Battle of Mulhouse, 7-9 August 1914

Wars Battles Biographies Timeline Weapons Blog
Full Index Subjects Concepts Country Documents Pictures & Maps

The Battle of Mulhouse was a preliminary French offensive in Alsace in the early days of the First World War. Alsace had been French territory until 1871, and it was hoped that the presence of a French army in the area would trigger a general revolt against the Germans. The advance to Mulhouse was also seen as preparation for the larger offensive planned for Lorraine (14 August-7 September 1914).

French Sappers at Belfort, 1914
French Sappers
at Belfort, 1914

The advance to Mulhouse was made by General Bonneau’s VII Corps, from its base at Besançon, seventy miles from Mulhouse. Bonneau was not in favour of the attack, and moved slowly. It took two days for him to reach Mulhouse, only fifteen miles over the German border, losing only 100 men during the advance.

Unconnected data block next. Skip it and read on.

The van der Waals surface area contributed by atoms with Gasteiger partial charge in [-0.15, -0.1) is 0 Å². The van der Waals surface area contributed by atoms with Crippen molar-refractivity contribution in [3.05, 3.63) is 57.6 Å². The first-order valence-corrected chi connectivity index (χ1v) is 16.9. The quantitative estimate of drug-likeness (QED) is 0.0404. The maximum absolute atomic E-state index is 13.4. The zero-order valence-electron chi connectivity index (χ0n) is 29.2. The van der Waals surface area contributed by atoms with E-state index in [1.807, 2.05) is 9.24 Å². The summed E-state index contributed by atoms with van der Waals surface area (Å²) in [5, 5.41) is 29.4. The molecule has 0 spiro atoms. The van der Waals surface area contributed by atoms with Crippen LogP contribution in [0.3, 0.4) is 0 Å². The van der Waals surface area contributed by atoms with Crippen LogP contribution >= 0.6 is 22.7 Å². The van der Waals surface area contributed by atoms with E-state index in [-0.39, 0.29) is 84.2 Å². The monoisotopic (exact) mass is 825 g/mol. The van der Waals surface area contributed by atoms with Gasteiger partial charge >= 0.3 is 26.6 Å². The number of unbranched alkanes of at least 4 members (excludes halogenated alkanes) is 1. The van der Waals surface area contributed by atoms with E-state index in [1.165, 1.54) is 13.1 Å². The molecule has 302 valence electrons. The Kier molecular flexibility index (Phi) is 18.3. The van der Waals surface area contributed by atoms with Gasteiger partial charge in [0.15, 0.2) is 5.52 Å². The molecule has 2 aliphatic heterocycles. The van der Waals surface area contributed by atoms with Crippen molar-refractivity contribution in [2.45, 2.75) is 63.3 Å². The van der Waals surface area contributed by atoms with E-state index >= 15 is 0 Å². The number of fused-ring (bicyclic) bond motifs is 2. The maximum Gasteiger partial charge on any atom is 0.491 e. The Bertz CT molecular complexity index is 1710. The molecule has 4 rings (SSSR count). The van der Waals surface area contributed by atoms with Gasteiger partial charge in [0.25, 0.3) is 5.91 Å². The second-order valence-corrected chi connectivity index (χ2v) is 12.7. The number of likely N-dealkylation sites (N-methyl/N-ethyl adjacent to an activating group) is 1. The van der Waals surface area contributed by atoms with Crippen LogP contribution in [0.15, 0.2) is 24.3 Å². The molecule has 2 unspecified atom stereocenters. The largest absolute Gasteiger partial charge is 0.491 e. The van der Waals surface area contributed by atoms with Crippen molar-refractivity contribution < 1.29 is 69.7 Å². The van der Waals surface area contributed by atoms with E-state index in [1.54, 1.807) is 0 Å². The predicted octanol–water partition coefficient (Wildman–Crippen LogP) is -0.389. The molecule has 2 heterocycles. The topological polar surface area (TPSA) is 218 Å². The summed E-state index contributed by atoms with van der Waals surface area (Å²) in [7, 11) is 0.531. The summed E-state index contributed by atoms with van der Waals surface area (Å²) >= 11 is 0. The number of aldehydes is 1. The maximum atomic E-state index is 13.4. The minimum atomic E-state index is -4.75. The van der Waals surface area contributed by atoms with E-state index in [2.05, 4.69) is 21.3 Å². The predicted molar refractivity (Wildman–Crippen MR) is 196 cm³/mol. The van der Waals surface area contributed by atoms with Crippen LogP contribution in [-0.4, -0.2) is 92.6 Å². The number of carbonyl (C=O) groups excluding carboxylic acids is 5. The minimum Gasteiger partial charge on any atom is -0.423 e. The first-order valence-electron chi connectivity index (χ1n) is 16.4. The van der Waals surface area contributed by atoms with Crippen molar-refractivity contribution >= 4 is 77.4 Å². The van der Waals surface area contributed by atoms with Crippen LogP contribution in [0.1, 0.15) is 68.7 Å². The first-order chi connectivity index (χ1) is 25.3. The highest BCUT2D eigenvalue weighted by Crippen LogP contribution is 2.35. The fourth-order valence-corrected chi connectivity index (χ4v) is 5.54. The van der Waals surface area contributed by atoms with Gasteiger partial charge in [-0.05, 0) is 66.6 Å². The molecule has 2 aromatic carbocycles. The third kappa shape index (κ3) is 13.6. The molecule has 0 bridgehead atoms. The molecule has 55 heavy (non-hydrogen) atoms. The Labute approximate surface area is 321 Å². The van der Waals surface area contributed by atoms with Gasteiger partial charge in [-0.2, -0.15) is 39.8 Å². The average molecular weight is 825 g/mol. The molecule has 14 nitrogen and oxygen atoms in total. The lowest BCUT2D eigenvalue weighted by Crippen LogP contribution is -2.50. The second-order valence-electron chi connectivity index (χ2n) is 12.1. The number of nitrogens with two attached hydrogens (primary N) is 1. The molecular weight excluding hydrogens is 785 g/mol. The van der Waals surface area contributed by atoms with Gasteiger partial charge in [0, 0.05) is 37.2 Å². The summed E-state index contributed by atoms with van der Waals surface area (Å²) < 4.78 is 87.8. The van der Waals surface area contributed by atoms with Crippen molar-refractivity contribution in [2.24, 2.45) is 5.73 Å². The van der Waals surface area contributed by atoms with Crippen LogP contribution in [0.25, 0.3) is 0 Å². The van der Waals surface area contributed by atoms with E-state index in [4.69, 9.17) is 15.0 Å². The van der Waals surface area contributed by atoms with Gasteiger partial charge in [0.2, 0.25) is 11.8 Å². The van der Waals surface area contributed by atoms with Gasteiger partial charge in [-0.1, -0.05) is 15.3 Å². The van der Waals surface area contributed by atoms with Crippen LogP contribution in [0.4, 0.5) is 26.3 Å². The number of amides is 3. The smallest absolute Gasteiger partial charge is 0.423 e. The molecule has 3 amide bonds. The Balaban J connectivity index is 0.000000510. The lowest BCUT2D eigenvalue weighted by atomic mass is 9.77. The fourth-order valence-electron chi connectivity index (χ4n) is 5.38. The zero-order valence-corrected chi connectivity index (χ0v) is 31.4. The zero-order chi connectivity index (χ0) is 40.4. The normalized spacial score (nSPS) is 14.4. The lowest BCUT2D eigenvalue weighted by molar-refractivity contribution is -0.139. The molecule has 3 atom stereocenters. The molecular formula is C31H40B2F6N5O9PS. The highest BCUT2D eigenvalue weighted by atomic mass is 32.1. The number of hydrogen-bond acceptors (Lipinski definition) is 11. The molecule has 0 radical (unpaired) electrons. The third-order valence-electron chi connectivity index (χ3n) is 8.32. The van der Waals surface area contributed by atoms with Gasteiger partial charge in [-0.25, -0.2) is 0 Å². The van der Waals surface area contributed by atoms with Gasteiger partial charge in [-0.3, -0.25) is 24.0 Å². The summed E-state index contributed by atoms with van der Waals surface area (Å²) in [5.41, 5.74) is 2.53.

On 9 August the Germans, under General Josias von Heeringen, launched a counterattack. Twenty four hours after arriving in Mulhouse, Bonneau ordered a retreat, pulling back towards Belfort, on the direct route between Besançon and Mulhouse. General Joffre was furious with Bonneau’s lack of aggression, and removed him from command of VII Corps.

Books on the First World War | Subject Index: First World War

How to cite this article: Rickard, J (16 August 2007), Battle of Mulhouse, 7-9 August 1914 , http://www.historyofwar.org/articles/battles_mulhouse.html

Delicious Save this on Delicious

Help - F.A.Q. - Contact Us - Search - Recent - About Us -  Subscribe in a reader

Google Groups Subscribe to History of War
Email:
Browse Archives at groups.google.co.uk